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Banana Plant Soil, Additives, and Fertilizer This forum is an area where you may discuss the soil to grow banana plants in, as well as soil additives such as teas, composts, manures, fertilizers and related topics.


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Old 12-08-2008, 12:23 PM   #1 (permalink)
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I would like to see specific soil types and suggested remedies. I know Richard has been quite helpful to me in this regard, but I am sure others will also benefit.

For example, rocky, alkaline soil, little water retention
What should be added and how much, how often and when?
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Old 12-08-2008, 12:41 PM   #2 (permalink)
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Default Re: a.k.a. Richard's Realm

That is a good suggestion! Thanks for making it as that way we all can learn more....
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Old 12-08-2008, 02:04 PM   #3 (permalink)
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Default Re: a.k.a. Richard's Realm

Quote:
Originally Posted by Chironex View Post
I would like to see specific soil types and suggested remedies. ... For example, rocky, alkaline soil, little water retention
What should be added and how much, how often and when?
Note that "little water retention" means we are not dealing with clay soils.
  1. Ideally, treat the soil before planting. Rototill (you'll need a 13.5 HP model for that tough soil) organic material such as cured compost into the soil. You can also add powdered clay at this time -- but be careful. You only need a pint for each 3 cubic feet. There is more information for each plant type at Guides -- Plants That Produce.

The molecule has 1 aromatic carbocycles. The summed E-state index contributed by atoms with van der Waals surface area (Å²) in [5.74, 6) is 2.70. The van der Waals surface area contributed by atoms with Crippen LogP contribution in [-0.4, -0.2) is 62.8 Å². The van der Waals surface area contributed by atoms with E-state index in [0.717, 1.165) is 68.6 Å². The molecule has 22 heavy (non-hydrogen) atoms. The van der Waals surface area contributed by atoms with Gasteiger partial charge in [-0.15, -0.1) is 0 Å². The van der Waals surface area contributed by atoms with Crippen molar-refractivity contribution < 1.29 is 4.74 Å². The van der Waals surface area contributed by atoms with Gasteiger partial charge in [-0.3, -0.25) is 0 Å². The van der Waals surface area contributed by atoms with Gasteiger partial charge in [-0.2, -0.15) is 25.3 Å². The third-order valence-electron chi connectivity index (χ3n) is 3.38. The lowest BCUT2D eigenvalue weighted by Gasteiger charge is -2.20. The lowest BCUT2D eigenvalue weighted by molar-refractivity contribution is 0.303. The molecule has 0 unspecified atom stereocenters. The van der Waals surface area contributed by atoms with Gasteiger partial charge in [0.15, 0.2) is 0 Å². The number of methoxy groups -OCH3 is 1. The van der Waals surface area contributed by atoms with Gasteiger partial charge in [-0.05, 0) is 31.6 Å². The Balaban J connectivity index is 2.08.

2. In the non-ideal situation, the plants are in the ground and now you realize the soil needs treatment. Start applying liquid humic acid 3 to 5 times per year and slow down in future years as the soil improves. Apply it to the soil and not the plant. It needs to settle in the ground for a week before a big rainstorm. For the 12% concentration from Grow More, use 1/2 teaspoon per gallon per 100 square feet. Do not apply other liquid chemicals either 2 days prior or 1 week after -- otherwise you will make tar. Do not apply on granular fertilizers that have been on/in the ground/mulch for less than 6 weeks.
  3. Continuing the non-ideal situation, you need a water-soluble water-retentive additive. The best of these products are essentially a variety of corn-starch for soils (e.g., Zeba Quench). The retail price for this is not cheap - check your agricultural store. If any of you are interested in acquiring some, please send me a message and I'll obtain an inexpensive source of it and add it to my online inventory -- no obligation to buy.
  4. You need mulch for water retention and to keep the soil cooler during the summer. It needs to be at least 4" thick so that over time it breaks down and sends partially soluble organic material into the soil sub-surface. It needs to cover a large area -- at least 6 feet in every direction from the plant.